Take Donald Trump: when his new presidential executive administration was coming apart at the seams, he claimed that his team was “running like a fine-tuned machine”. Yet he was witnessing the natural messiness of complexity inherent in any socio-political structure. It would be far better if Trump understood and admitted to that reality and learned to embrace complexity, with all its strength and joy, as well as its inconveniences and scope for embarrassments. But those who suffer hubris hanker after linear thinking (“If I do or say x, then y will follow, and z will be the result”). If it doesn’t work it gives him someone to blame.
The point here is that the mechanistic model has a long history, and long out-of-date history. It derives from the physical sciences and the age of Isaac Newton the René Descartes in the seventeenth century. The model assumes that behaviour is controllable by, and responds predictably to, the exerting of external forces on people. The lives of objects can be more easily handled, managed and justified under this assumption, but the lives of subjects decidedly cannot and morally should not. Extrinsic motivation unwisely holds sway over a reliance on intrinsic motivation. Moreover, the 17th C model of ‘reductionism’ sought to break parts down to be fixed rather than examine the whole. People were to be treated like clockwork, said Descartes. But today’s subjects want more say over their work lives.
Arendt, given her background – she escaped to the United States in 1941 – went on to contrast Nazi extermination camps (that placed little value in their inmates’ labour) and concentration camps (that wanted to contain their inmates’ minds and limit their freedom and influence). Arendt said:
“The concentration camp exists not to extinguish life but to extinguish the human.” The analogy may seem far-fetched today, but organisation systems are good at suppressing employees’ energies for bringing about change, better than they are at liberating them from their captivity and allowing their individualism to flourish (“… the infinite preciousness of every person’s potential cascades into a brutal homogeneity, one person indivisible from the next”).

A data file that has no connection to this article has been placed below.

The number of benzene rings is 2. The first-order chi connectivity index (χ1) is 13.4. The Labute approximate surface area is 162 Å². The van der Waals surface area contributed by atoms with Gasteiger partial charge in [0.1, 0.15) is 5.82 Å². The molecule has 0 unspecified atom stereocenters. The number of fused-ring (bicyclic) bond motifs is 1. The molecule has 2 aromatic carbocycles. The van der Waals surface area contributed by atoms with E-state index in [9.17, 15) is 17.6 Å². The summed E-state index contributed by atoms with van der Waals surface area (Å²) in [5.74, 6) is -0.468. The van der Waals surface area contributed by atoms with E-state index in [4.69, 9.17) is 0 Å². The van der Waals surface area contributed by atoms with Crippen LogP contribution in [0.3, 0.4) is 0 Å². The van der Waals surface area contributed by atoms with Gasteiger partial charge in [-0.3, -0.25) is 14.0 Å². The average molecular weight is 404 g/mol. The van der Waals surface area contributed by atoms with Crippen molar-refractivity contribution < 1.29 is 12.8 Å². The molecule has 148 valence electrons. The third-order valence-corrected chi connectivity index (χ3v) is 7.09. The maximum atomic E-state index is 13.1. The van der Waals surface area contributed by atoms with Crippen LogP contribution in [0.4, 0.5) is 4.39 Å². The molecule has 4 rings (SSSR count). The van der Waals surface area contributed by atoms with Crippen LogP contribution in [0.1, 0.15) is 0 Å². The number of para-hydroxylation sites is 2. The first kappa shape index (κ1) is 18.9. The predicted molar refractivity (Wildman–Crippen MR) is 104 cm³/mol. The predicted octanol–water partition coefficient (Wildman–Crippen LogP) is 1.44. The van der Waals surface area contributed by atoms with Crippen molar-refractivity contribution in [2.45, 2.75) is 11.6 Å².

Witness the behaviour of the Care Quality Commission‘s inspection regime and its checking of GPs’ behaviour against its rigid standard model. I was privileged to judge and award the independently minded GP David Zigmond for 2016 Positive Deviant Leader of the Year. He held out against pressure to conform and comply, resisting the growing institutionalisation of the General Medical Practice profession as well as the institutionalising of the inspection regime’s methodology (See Zigmond’s articles 74 -77 on Marco Learning Systems).
Of course, the regulator’s inspectors claimed they ‘were just obeying orders’ (Adolf Eichmann’s famous defence, and it so happens that Hannah Arendt gained fame by covering Eichmann’s trial in 1961.) Zigmond (Polish ancestry) wanted to retain freedom to get to know his patients as whole and true subjects (in Weber’s terms), rather than be obliged to adhere to the CQC’s uniform diagnostic and prescriptive templates which more easily define and manage patients as objects. And he wanted to be treated as such a subject himself. But if he gained his professional freedom, they would all want it. How awkward. Sadly and predictably his licence and his living were withdrawn, ‘extinguishing the human’ in Arendt’s terms. He could have played the game and stayed safe. But …
“They that can give up essential liberty to obtain a little temporary safety deserve neither liberty nor safety.”
Benjamin Franklin, Historical Review of Pennsylvania
© Dr William Tate, The Institute for Systemic Leadership, March 2017